Lessons in nature: our student partners

Sunday 21 June, 2015

From kangaroos at Nardoo Hills, to snails in the springs of Edgbaston, university students from across Australia are doing research on Bush Heritage reserves.

Snacking on a sandwich in Alice Springs was how I first met Renee Rossini and Tim Doherty. We were all at morning tea at the 2014 Ecological Society of Australia conference, presenting our research to
scientists from Australia and abroad.

Like me, Renee and Tim have chosen to collaborate with Bush Heritage Australia for their postgraduate research, and it turns out that there’s a whole herd of us, spread out across Australia!

Collectively, we’re helping improve the ecological knowledge of Bush Heritage reserves and, in turn, we have access to historical data, awe-inspiring properties, and the professional mentorship of Bush Heritage staff. Here’s a brief introduction to some of the students working on Bush Heritage reserves.

Emma Burgess

Emma Burgess (PhD, University of Queensland) is investigating the effect of fire on the subtropical woodlands of beautiful Carnarvon Reserve, central Queensland. Her research is looking at how the reserve’s open eucalypt woodlands – and the bird populations they support – respond to mosaic burning at different spatial scales.


Brett Howland (PhD, Australian National University) is examining the optimal density of kangaroos and wallabies for preserving biodiversity in grasslands and grassy woodlands, including Nardoo Hills and Scottsdale reserves.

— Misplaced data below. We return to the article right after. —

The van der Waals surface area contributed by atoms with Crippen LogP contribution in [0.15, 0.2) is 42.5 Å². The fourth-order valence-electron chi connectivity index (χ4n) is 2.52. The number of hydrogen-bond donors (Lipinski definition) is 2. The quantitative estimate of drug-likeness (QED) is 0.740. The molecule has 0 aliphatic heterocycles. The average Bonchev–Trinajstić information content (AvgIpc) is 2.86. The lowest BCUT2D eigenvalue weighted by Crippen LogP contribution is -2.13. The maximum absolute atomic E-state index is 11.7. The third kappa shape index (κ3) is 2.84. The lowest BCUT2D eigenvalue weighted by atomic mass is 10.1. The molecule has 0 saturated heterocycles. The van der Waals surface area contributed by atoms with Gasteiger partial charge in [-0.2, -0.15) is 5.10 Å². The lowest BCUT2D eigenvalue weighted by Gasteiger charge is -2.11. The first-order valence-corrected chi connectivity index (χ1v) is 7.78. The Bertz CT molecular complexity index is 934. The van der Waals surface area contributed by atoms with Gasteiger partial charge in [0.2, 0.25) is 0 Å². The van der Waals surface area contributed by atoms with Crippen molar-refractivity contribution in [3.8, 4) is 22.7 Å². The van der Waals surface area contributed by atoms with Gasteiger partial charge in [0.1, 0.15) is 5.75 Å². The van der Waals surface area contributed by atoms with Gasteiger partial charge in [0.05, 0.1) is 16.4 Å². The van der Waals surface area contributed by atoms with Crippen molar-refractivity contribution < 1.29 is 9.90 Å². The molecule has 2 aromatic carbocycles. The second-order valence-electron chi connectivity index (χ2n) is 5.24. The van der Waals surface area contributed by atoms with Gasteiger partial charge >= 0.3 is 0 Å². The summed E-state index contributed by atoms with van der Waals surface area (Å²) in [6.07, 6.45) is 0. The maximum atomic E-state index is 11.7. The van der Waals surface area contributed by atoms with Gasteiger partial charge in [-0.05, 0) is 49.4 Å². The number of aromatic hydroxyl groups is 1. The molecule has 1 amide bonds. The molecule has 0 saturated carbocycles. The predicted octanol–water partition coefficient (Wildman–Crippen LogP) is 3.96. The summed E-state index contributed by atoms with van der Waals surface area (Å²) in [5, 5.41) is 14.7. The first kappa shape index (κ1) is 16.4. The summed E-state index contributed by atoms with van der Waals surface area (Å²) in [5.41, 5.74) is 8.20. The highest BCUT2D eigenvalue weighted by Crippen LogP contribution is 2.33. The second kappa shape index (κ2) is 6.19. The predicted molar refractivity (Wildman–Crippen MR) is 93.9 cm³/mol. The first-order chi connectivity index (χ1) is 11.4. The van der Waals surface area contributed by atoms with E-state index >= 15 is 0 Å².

Tim Doherty (PhD, Edith Cowan University) is studying the ecology (habitat use, diet and movements) and impact of feral cats on Charles Darwin Reserve in Western Australia, with a focus on evaluating our feral predator management.

You can read more on Tim’s research at his website (www.tim-doherty.com) and listen to his program on the ABC’s Science Show.

Sarah Comer (PhD, University of Western Australia) is looking at the diet, resource use and impacts on native fauna of feral cats in fragmented and intact landscapes in south‑west Western Australia.

Renee Rossini (PhD, University of Queensland) is studying the endemic invertebrates found in Great Artesian Basin springs – some of the best examples of which are protected at Edgbaston Reserve in Queensland (home to at least nine snails found nowhere else). You can read about Renee’s research and see the beautiful country of Edgbaston on her blog.

Justin McCann (PhD, University of New South Wales) is investigating the impacts of grazing, water diversion and climate change on the biodiversity of the floodplains of Naree Station.

Dana Vickers (PhD, University of New England) is also working at Naree, looking at the diversity and abundance of plants and animals in relation to ephemeral waters and top-order predators in an arid environment.

Prue McGuffie (PhD, University of Canberra) is studying the micro-habitat requirements, recruitment biology and influence of river flow on Macquarie perch in the Murrumbidgee River, adjacent to Scottsdale Reserve.

.Nathan Clough (Honours, University of Canberra) is looking at the breeding ecology of the invasive mosquito-fish at Edgbaston Reserve, which is the primary threat to the endangered red-finned blue‑eye.

Ruth Wishart (Undergraduate placement, Charles Sturt University) mapped tree health at Nardoo Hills and John Colahan Griffin reserves in Victoria, to see if health is associated with tree species, soil, slope or aspect.


Kate Cranney (Masters, University of Melbourne). I’m investigating how Bush Heritage monitors changes in vegetation, focusing on the cover of saltbush on Boolcoomatta, in remote South Australia (I’ve also set up vegetation monitoring on four surrounding properties). You can read all about saltbushes, pepper trees and four very friendly emus on my website: www.katecranney.com.

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